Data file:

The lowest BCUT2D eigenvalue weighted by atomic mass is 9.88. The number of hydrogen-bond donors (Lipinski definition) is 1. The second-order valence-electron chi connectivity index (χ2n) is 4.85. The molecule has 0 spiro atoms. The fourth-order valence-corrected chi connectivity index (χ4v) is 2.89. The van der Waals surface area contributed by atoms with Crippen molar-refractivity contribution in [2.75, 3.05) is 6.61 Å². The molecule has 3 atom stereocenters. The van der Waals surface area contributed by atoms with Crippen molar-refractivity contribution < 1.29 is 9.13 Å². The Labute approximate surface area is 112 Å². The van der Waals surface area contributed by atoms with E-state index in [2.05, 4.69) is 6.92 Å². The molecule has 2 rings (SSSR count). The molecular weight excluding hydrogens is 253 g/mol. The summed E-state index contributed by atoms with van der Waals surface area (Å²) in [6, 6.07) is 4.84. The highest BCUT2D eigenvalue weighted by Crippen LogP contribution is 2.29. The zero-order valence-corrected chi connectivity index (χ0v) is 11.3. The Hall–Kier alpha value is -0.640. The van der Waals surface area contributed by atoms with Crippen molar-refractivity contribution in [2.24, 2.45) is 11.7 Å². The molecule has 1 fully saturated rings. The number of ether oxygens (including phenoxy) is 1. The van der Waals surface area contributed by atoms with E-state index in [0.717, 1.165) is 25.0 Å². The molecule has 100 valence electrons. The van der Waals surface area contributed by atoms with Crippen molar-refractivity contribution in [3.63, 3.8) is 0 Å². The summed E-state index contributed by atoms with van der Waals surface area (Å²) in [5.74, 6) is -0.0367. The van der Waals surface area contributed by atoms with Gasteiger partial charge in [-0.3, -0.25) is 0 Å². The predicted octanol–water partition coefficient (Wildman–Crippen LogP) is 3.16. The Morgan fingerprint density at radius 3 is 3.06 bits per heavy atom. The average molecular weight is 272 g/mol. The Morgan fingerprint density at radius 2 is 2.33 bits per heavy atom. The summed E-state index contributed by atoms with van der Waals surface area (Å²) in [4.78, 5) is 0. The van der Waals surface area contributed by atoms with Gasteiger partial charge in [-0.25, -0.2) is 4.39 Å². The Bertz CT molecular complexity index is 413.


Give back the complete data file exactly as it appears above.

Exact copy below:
The lowest BCUT2D eigenvalue weighted by atomic mass is 9.88. The number of hydrogen-bond donors (Lipinski definition) is 1. The second-order valence-electron chi connectivity index (χ2n) is 4.85. The molecule has 0 spiro atoms. The fourth-order valence-corrected chi connectivity index (χ4v) is 2.89. The van der Waals surface area contributed by atoms with Crippen molar-refractivity contribution in [2.75, 3.05) is 6.61 Å². The molecule has 3 atom stereocenters. The van der Waals surface area contributed by atoms with Crippen molar-refractivity contribution < 1.29 is 9.13 Å². The Labute approximate surface area is 112 Å². The van der Waals surface area contributed by atoms with E-state index in [2.05, 4.69) is 6.92 Å². The molecule has 2 rings (SSSR count). The molecular weight excluding hydrogens is 253 g/mol. The summed E-state index contributed by atoms with van der Waals surface area (Å²) in [6, 6.07) is 4.84. The highest BCUT2D eigenvalue weighted by Crippen LogP contribution is 2.29. The zero-order valence-corrected chi connectivity index (χ0v) is 11.3. The Hall–Kier alpha value is -0.640. The van der Waals surface area contributed by atoms with Crippen molar-refractivity contribution in [2.24, 2.45) is 11.7 Å². The molecule has 1 fully saturated rings. The number of ether oxygens (including phenoxy) is 1. The van der Waals surface area contributed by atoms with E-state index in [0.717, 1.165) is 25.0 Å². The molecule has 100 valence electrons. The van der Waals surface area contributed by atoms with Crippen molar-refractivity contribution in [3.63, 3.8) is 0 Å². The summed E-state index contributed by atoms with van der Waals surface area (Å²) in [5.74, 6) is -0.0367. The van der Waals surface area contributed by atoms with Gasteiger partial charge in [-0.3, -0.25) is 0 Å². The predicted octanol–water partition coefficient (Wildman–Crippen LogP) is 3.16. The Morgan fingerprint density at radius 3 is 3.06 bits per heavy atom. The average molecular weight is 272 g/mol. The Morgan fingerprint density at radius 2 is 2.33 bits per heavy atom. The summed E-state index contributed by atoms with van der Waals surface area (Å²) in [4.78, 5) is 0. The van der Waals surface area contributed by atoms with Gasteiger partial charge in [-0.25, -0.2) is 4.39 Å². The Bertz CT molecular complexity index is 413.